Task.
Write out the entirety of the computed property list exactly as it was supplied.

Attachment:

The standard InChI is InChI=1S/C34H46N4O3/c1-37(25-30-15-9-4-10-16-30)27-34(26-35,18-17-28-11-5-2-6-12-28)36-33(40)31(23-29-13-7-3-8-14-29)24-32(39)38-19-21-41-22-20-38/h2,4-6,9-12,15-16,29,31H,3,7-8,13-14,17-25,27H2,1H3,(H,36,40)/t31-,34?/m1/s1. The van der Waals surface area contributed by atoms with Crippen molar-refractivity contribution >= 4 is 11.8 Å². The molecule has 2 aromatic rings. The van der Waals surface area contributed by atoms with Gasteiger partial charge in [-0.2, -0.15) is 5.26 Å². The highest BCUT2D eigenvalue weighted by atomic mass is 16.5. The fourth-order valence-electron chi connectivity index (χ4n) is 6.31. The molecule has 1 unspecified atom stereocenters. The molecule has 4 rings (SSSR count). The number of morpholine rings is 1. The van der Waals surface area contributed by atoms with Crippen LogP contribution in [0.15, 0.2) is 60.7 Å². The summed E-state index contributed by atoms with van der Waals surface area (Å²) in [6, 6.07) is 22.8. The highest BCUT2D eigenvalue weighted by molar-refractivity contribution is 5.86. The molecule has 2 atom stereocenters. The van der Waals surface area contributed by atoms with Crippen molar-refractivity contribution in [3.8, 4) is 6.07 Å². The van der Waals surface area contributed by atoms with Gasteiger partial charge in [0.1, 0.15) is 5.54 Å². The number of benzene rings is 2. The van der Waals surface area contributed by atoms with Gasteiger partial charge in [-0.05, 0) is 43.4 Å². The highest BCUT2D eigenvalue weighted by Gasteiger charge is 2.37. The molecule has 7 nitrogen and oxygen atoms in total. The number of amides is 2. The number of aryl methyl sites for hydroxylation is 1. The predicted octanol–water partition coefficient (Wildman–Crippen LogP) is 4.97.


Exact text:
The standard InChI is InChI=1S/C34H46N4O3/c1-37(25-30-15-9-4-10-16-30)27-34(26-35,18-17-28-11-5-2-6-12-28)36-33(40)31(23-29-13-7-3-8-14-29)24-32(39)38-19-21-41-22-20-38/h2,4-6,9-12,15-16,29,31H,3,7-8,13-14,17-25,27H2,1H3,(H,36,40)/t31-,34?/m1/s1. The van der Waals surface area contributed by atoms with Crippen molar-refractivity contribution >= 4 is 11.8 Å². The molecule has 2 aromatic rings. The van der Waals surface area contributed by atoms with Gasteiger partial charge in [-0.2, -0.15) is 5.26 Å². The highest BCUT2D eigenvalue weighted by atomic mass is 16.5. The fourth-order valence-electron chi connectivity index (χ4n) is 6.31. The molecule has 1 unspecified atom stereocenters. The molecule has 4 rings (SSSR count). The number of morpholine rings is 1. The van der Waals surface area contributed by atoms with Crippen LogP contribution in [0.15, 0.2) is 60.7 Å². The summed E-state index contributed by atoms with van der Waals surface area (Å²) in [6, 6.07) is 22.8. The highest BCUT2D eigenvalue weighted by molar-refractivity contribution is 5.86. The molecule has 2 atom stereocenters. The van der Waals surface area contributed by atoms with Crippen molar-refractivity contribution in [3.8, 4) is 6.07 Å². The van der Waals surface area contributed by atoms with Gasteiger partial charge in [0.1, 0.15) is 5.54 Å². The number of benzene rings is 2. The van der Waals surface area contributed by atoms with Gasteiger partial charge in [-0.05, 0) is 43.4 Å². The highest BCUT2D eigenvalue weighted by Gasteiger charge is 2.37. The molecule has 7 nitrogen and oxygen atoms in total. The number of amides is 2. The number of aryl methyl sites for hydroxylation is 1. The predicted octanol–water partition coefficient (Wildman–Crippen LogP) is 4.97.